# Roller Coasters and Basketballs: A Guide to Navigating Charts That Show Change Over Time

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Let’s take a moment to consider the importance of time. Time governs everything around us, doesn’t it? From the rise and fall of civilizations to the change of seasons, the growth of your favorite tree in your backyard, or the progress of your very own life – everything is in a constant dance with time. And understanding how things change over time is essential to understanding our world.

What if I told you that your life is surrounded by charts that show change over time and play a significant role in how you understand and interact with the world? The weather forecast you checked this morning, the news about stock market trends you read, the fitness progress you track on your smartphone, or the population growth stats you came across in a documentary are examples of change over time, visualized using charts.

But there’s a trick to understanding these charts, to truly get the message they’re designed to convey. Just as a writer uses words to weave a story, a chart uses shapes, colors, scales, and symbols. By the end of our time together today, you’ll be equipped to decipher this visual language and become a more informed, more aware participant in the dance of time.

###### Area Chart

Think about your phone battery. When you wake up, it’s 100%, but as you use it throughout the day, the charge drops. This is precisely what an area chart can show us! An area chart is like watching the water level rise or fall in a glass – it shows how much of something you have at different points in time.

• An area chart shows the quantity of one or more variables over time, represented as areas beneath a line.
• They make it easier to comprehend the magnitude of change and trends over time.
• Area charts are similar to line charts but emphasize the magnitude of values by filling the area below the line.
• Stacked area charts can show the contribution of different groups to a total over time, similar to stacked bar charts.

Just remember, when using an area chart, the area under the line is important, but don’t mistake it for volume – it doesn’t show how ‘full’ something is, but rather the total over time. Additionally, in stacked area charts, the area on top is affected by the one underneath, which can sometimes distort the perception of change. Also, the area can sometimes imply a sense of volume, which might be misleading.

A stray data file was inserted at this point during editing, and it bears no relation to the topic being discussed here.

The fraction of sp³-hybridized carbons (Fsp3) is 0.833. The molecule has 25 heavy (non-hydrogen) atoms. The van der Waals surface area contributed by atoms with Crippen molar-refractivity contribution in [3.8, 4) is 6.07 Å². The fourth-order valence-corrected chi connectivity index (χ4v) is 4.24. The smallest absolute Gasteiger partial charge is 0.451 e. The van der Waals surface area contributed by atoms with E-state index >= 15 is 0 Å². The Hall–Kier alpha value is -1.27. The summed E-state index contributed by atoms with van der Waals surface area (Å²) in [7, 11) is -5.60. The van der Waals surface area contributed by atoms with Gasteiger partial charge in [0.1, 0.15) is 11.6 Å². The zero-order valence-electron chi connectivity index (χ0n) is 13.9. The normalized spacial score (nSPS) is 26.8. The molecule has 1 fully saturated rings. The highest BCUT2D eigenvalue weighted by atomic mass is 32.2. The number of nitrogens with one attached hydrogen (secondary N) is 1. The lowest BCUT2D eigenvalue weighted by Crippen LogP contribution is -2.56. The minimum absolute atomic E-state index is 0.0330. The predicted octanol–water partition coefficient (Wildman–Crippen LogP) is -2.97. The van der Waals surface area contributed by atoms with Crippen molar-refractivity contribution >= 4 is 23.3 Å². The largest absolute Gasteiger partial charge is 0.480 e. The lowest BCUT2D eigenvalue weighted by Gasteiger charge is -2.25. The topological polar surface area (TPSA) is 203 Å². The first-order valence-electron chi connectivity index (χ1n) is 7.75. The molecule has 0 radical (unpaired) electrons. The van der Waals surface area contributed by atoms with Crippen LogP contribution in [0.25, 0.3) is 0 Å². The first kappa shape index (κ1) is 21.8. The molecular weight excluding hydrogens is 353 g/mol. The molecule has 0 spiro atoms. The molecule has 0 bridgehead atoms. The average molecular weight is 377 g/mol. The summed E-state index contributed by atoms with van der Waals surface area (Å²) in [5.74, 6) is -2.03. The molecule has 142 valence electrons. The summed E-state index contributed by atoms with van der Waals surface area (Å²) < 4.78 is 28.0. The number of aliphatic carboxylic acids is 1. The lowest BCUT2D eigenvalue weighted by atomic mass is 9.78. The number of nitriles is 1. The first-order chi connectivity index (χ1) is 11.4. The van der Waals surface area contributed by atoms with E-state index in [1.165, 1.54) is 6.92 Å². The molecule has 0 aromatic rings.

###### Bump Chart

Imagine your favorite basketball players are in a race, and you want to see who’s in the lead after each game. That’s a job for the bump chart! The bump chart is like a race, showing who’s in the lead, who’s fallen behind, and who’s caught up over time. It’s like a leaderboard that changes every moment.

• Bump charts are used to rank categories over time, representing each category with a line.
• They’re great for observing changes in rank over time.
• Unlike line or area charts, bump charts highlight the rank rather than the absolute or relative value.
• They are useful when the position of a category relative to others is important.

But it can get a little crowded if too many players join the race, so keep the participants to a minimum for a clear view! When bump charts become cluttered, they are hard to read, and they may hide the magnitude of changes because they focus on rank.

###### Line Chart

Have you ever tried to find the trend in your test scores? Do they get better as you study more, or do they dip when you have other commitments? That’s where a line chart can help. A line chart is like a heart monitor; it beats up and down along with the rhythm of your data.

• A line chart displays the change in one or more variables over time by connecting data points with a line.
• They help highlight trends and patterns over time.
• Line charts are among the most straightforward and commonly used types of charts for showing time series data.
• Unlike bar or area charts, they focus on the trend rather than the individual values.

Just watch out not to guess what the next beat might be; it’s not a crystal ball! Be cautious about extrapolating trends beyond the data, as trends can change. Additionally, in complex line charts with multiple series, it can become difficult to distinguish between different lines.

###### Slope Graph

Now, consider comparing your height from the start and the end of the school year. You want to see how much you’ve grown, right? The slope graph shows just that. It’s like a mountain trail, connecting two points and showing the steepness of your journey.

• Slope graphs compare the change in a variable between two points in time.
• Each category is represented by a line that connects these two points.
• Slope graphs are simpler than line charts and are excellent for highlighting relative change between two-time points.
• They don’t show trends over multiple time points like line or area charts.

However, slope graphs can become cluttered when displaying numerous categories. Additionally, they fail to show the nature of changes between the two points in time, such as whether a change was gradual or abrupt. For instance, in a growth chart, it’s unclear whether you have a growth spurt in the middle or if it was a slow, steady climb. To understand these nuances, you’ll need another type of chart.

In your journey as a statistician, you’ll get to use all these chart types and more. They each have their strengths and weaknesses, just like superheroes! The key is knowing when to use each one, so you can tell the most exciting and accurate story with your data. But remember, with great data comes great responsibility!